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U.S. Court of Appeals also sides with Ritz-Carlton in worker lawsuit

Former staff alleged wrongful termination following the hotel’s closure due to damage from hurricanes Irma and María.

The U.S. Court of Appeals for the First Circuit recently dismissed the appeal from former employees of Luxury Hotels International of Puerto Rico, which does business as Ritz-Carlton Hotel Spa & Casino.

The court upheld the lower court’s decision in Puerto Rico that granted summary judgment in favor of the Ritz-Carlton in Isla Verde, which has been closed since Hurricane María in 2017. The hotel has not issued any formal statement about reopening.

The former employees had claimed they were wrongfully terminated after the hotel’s operations were halted due to extensive damage from hurricanes Irma and María.

However, the court affirmed that the hotel’s closure constitutes “just cause” for termination under Puerto Rico Act 80 and the federal Worker Adjustment and Retraining Notification (WARN) Act.

The decision detailed that Ritz-Carlton adhered to the required legal standards in notifying the employees of their layoffs and subsequent terminations following the hurricanes, complying with the WARN Act protocols.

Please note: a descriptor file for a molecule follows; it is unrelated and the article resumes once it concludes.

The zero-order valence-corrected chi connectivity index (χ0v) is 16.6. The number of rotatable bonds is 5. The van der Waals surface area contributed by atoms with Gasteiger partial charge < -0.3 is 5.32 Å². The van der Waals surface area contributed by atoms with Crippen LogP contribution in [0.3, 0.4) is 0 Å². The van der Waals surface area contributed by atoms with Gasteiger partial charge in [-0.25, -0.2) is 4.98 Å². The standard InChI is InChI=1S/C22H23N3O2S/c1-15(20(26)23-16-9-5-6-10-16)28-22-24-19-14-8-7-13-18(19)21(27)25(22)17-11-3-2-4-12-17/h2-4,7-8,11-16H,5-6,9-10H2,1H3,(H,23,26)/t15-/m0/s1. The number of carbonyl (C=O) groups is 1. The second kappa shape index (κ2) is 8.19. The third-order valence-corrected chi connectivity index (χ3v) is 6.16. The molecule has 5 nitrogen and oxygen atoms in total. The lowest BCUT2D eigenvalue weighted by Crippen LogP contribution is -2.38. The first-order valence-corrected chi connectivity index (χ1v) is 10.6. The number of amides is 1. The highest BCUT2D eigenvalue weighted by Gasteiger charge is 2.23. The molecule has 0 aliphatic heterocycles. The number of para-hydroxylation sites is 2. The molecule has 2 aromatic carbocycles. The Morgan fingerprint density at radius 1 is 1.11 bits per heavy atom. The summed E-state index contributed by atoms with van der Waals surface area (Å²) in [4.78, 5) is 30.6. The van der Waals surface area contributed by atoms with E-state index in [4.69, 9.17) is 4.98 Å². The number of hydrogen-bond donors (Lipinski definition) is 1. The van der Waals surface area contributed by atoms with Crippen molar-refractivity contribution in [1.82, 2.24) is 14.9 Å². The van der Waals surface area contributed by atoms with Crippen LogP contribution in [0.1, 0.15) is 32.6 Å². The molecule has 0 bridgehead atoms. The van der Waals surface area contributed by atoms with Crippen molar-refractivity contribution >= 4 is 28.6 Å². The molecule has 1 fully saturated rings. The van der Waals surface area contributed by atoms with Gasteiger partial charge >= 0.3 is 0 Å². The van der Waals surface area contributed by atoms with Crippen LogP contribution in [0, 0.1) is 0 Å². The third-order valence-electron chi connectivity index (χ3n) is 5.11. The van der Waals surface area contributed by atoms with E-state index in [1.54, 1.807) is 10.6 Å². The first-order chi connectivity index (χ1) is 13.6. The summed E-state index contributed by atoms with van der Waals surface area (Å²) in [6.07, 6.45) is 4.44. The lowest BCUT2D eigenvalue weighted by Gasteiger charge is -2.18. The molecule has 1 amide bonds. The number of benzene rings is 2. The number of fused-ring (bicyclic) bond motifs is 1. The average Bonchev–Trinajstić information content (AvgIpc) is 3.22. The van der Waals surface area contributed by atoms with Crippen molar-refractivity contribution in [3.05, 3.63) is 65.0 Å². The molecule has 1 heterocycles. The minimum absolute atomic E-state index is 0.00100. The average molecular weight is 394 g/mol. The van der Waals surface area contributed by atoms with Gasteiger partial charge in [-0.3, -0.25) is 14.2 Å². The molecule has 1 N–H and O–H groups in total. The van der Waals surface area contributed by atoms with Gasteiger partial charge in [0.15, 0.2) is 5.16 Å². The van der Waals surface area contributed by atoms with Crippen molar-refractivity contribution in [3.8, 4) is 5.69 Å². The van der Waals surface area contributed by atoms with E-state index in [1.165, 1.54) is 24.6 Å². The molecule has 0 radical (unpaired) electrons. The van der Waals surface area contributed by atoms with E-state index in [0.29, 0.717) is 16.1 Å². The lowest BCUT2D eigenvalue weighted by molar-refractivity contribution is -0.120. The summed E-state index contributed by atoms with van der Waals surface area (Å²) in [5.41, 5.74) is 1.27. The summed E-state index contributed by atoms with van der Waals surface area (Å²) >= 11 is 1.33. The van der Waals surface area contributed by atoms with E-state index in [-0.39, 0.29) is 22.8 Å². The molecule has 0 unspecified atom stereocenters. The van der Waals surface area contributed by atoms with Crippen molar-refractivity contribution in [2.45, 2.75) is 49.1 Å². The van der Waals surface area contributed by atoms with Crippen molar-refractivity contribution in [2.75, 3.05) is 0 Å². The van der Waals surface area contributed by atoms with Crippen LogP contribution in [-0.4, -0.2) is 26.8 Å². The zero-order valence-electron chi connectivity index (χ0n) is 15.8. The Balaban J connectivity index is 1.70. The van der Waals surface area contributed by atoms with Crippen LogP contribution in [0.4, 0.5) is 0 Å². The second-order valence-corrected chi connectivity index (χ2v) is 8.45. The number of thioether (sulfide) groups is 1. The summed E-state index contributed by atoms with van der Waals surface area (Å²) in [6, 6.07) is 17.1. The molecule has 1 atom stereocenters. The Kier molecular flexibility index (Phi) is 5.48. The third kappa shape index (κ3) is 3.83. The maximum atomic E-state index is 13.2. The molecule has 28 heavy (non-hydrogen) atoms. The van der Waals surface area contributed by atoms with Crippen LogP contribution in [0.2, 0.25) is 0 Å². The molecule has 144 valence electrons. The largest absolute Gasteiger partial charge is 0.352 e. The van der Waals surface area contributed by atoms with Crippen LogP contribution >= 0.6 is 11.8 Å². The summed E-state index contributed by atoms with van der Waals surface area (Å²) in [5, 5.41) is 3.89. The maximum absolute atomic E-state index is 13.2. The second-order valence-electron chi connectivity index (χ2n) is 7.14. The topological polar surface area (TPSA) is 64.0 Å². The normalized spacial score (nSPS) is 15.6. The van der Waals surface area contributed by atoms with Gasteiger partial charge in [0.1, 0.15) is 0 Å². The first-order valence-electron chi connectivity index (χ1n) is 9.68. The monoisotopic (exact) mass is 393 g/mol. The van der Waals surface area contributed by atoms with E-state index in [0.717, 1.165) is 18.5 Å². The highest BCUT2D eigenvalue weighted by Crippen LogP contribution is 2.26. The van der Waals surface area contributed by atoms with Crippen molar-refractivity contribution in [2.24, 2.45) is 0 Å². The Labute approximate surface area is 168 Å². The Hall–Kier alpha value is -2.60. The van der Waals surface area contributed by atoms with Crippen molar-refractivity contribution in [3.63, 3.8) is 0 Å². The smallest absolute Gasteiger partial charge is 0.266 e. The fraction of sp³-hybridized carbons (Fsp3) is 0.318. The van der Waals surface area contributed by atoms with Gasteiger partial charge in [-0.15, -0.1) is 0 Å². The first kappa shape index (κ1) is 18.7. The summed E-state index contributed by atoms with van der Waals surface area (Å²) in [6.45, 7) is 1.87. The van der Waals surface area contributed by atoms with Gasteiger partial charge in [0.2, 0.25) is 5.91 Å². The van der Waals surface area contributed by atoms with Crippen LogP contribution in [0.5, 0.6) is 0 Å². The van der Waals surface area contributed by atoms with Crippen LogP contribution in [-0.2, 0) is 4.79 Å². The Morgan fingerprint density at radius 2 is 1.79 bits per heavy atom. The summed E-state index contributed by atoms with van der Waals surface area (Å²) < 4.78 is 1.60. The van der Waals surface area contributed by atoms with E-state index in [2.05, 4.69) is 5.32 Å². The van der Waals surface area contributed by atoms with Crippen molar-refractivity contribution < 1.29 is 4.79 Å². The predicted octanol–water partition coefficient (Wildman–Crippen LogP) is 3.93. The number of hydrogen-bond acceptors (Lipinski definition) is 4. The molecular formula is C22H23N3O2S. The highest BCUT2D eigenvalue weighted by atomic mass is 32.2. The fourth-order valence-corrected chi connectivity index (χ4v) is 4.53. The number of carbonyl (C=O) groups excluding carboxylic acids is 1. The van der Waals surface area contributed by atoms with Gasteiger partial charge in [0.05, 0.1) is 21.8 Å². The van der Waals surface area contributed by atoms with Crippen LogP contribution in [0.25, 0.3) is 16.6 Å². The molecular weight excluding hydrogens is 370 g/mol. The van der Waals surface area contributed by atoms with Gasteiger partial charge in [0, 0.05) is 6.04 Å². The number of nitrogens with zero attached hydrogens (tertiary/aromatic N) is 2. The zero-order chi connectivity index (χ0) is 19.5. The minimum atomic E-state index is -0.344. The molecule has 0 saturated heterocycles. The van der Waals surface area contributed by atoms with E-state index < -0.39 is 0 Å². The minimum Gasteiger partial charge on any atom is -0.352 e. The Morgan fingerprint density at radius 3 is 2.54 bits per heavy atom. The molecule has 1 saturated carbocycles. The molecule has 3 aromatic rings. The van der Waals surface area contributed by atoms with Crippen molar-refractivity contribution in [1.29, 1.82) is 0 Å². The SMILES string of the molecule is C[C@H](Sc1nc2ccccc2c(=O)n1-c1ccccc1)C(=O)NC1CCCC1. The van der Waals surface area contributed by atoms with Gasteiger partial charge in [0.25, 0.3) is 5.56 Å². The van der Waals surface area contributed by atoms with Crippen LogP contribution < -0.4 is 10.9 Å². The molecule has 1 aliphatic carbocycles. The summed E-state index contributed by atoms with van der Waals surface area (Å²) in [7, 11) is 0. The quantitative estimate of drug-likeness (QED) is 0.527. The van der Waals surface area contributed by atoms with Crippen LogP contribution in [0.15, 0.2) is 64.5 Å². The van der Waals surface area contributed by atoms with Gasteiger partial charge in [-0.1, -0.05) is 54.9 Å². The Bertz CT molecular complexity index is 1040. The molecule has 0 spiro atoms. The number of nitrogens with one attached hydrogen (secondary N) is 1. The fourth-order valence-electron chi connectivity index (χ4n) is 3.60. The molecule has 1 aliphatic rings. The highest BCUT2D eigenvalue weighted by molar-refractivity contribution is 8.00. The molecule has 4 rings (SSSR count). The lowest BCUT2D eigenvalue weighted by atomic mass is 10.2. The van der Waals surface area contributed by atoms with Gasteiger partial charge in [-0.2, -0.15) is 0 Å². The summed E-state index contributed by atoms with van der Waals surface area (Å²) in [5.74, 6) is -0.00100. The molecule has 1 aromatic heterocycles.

“Plaintiffs’ last day of work was September 20, 2017. The March 2018 notice came about six months later, when it became foreseeable that the layoffs could exceed six months … no 60-day advance notice was necessary,” the opinion stated.

Despite the plaintiffs’ arguments that they received insufficient notice and that their terminations were not justified, the court underscored that the hotel’s actions fully complied with statutory requirements.

Chief U.S. Appellate Court Judge Barron stated in the decision that “the record shows that the hotel closed its doors to the public on September 20, 2017, and has not reopened for business. This closing constitutes just cause for [the employees’] discharge.”

⁠In concluding the justification for the summary judgment, the court explained, “If there was an advance-notice violation, the 19-day deficit would have been covered by the 32-hour weekly payments that plaintiffs received from September 20, 2017, to December 14, 2017; the April 12, 2018, payment; and the health-plan coverage that Ritz-Carlton provided to the employees up to March 31, 2018.”

The ruling emphasizes the strict legal framework surrounding employee terminations and highlights the challenges employees face in proving wrongful termination in cases of operational shutdowns due to unforeseen natural disasters.

The affirmation of Ritz-Carlton’s compliance with both local and federal laws underscore the importance of adherence to legal standards in employment practices, particularly in situations involving large-scale layoffs, according to the opinion.

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This story was written by our staff based on a press release.

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